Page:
Patient referrals between hospitals influence the rates of hospital-acquired infections such as MRSA, according to a study by researchers based in the Netherlands.
The findings, published March 19 in the open-access journal PLoS Computational Biology
, explain that referred patients, who have the potential to carry a hospital-acquired infection with them, are more likely to be admitted to University Medical Centers than to teaching or general hospitals.
The prevalence of hospital-acquired infection is widely believed to reflect the quality of hygiene and health care in individual hospitals, and is therefore often used as a benchmark for hospital quality. However, this assumes that the rate at which patients introduce infections is equal for all hospitals. The authors, from the National Institute for Public Health and the Environment, the University Medical Center Groningen, and the University Medical Center Utrecht, show that this assumption is unlikely to be correct.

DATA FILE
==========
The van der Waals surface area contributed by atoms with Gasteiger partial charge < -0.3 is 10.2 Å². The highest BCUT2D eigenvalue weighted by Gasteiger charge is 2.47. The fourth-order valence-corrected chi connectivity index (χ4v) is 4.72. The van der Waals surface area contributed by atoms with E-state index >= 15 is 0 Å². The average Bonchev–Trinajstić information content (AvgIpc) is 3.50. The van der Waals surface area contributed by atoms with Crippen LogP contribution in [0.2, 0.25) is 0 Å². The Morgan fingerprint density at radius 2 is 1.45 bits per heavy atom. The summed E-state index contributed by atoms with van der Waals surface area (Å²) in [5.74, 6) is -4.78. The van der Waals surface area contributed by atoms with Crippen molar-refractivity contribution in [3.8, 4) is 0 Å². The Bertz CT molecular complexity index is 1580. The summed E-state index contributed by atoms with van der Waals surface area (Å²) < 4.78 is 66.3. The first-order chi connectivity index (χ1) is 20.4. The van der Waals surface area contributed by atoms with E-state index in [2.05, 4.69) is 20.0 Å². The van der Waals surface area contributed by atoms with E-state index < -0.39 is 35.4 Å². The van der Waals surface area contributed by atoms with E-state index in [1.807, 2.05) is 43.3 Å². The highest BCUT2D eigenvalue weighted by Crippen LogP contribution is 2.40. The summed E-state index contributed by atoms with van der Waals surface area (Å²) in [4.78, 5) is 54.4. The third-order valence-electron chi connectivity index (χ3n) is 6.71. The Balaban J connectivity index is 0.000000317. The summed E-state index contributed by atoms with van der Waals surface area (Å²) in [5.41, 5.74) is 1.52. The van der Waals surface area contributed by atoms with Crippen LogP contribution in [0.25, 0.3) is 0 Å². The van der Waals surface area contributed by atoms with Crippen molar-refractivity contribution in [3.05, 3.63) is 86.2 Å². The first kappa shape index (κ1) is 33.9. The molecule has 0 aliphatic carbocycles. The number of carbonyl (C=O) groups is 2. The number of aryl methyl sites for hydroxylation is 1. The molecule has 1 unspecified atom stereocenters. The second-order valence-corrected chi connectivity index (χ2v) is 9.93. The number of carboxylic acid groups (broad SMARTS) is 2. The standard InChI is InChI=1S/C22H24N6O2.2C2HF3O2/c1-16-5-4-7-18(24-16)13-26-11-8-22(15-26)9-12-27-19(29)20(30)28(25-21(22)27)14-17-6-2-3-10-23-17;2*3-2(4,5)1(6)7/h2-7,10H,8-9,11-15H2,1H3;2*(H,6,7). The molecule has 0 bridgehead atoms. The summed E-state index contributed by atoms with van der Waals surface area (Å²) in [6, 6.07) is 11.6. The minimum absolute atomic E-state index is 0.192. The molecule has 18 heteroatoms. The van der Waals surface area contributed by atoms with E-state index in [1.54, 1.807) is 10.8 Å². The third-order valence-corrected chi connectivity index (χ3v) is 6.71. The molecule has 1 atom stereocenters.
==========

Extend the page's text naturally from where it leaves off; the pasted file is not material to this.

The authors used patient admissions data, gathered from the National Medical Registry, to reconstruct the entire hospital network of the Netherlands. The University Medical Centers were shown to be central to this network as they admit more patients who have recently stayed in other hospitals. Therefore, the authors conclude, the University Medical Centers are more likely to admit patients that still carry pathogens acquired during previous hospital visits, thus raising their rates of hospital-acquired infections.
The authors show that this difference in connectedness within the network results in differences in prevalence of hospital-acquired infections by using an individual-based model. As a consequence the authors suggest that interventions should therefore focus on hospitals that are central in the network of patient referrals.
The authors note that their methods do not account for transmission outside the hospitals. If community transmission of hospital-acquired infections becomes a significant factor, the observed effect will be diluted.